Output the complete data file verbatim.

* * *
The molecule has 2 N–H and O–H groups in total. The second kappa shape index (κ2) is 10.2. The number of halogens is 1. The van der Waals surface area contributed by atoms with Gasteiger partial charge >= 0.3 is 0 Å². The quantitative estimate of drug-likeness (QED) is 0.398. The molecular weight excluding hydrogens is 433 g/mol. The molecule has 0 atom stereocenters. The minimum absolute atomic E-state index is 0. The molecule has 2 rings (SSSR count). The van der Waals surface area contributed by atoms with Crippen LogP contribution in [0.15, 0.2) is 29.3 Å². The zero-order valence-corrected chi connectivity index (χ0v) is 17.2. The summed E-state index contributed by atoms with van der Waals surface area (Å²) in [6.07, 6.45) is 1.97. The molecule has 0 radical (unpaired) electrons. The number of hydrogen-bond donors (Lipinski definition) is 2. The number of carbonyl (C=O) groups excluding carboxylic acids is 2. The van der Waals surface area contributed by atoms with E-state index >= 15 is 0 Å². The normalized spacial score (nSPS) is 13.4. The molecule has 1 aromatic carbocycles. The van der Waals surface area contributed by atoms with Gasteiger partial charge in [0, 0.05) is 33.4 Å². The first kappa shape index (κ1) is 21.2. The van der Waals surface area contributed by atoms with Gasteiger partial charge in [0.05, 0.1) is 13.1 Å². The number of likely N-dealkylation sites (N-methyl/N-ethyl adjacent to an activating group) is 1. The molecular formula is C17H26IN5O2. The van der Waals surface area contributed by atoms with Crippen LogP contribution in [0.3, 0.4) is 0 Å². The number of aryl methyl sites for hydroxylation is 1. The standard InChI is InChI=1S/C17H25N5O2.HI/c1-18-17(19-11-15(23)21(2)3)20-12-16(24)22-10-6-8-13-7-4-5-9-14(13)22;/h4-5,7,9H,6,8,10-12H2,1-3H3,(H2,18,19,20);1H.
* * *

The molecule has 2 N–H and O–H groups in total. The second kappa shape index (κ2) is 10.2. The number of halogens is 1. The van der Waals surface area contributed by atoms with Gasteiger partial charge >= 0.3 is 0 Å². The quantitative estimate of drug-likeness (QED) is 0.398. The molecular weight excluding hydrogens is 433 g/mol. The molecule has 0 atom stereocenters. The minimum absolute atomic E-state index is 0. The molecule has 2 rings (SSSR count). The van der Waals surface area contributed by atoms with Crippen LogP contribution in [0.15, 0.2) is 29.3 Å². The zero-order valence-corrected chi connectivity index (χ0v) is 17.2. The summed E-state index contributed by atoms with van der Waals surface area (Å²) in [6.07, 6.45) is 1.97. The molecule has 0 radical (unpaired) electrons. The number of hydrogen-bond donors (Lipinski definition) is 2. The number of carbonyl (C=O) groups excluding carboxylic acids is 2. The van der Waals surface area contributed by atoms with E-state index >= 15 is 0 Å². The normalized spacial score (nSPS) is 13.4. The molecule has 1 aromatic carbocycles. The van der Waals surface area contributed by atoms with Gasteiger partial charge in [0, 0.05) is 33.4 Å². The first kappa shape index (κ1) is 21.2. The van der Waals surface area contributed by atoms with Gasteiger partial charge in [0.05, 0.1) is 13.1 Å². The number of likely N-dealkylation sites (N-methyl/N-ethyl adjacent to an activating group) is 1. The molecular formula is C17H26IN5O2. The van der Waals surface area contributed by atoms with Crippen LogP contribution in [0.3, 0.4) is 0 Å². The number of aryl methyl sites for hydroxylation is 1. The standard InChI is InChI=1S/C17H25N5O2.HI/c1-18-17(19-11-15(23)21(2)3)20-12-16(24)22-10-6-8-13-7-4-5-9-14(13)22;/h4-5,7,9H,6,8,10-12H2,1-3H3,(H2,18,19,20);1H.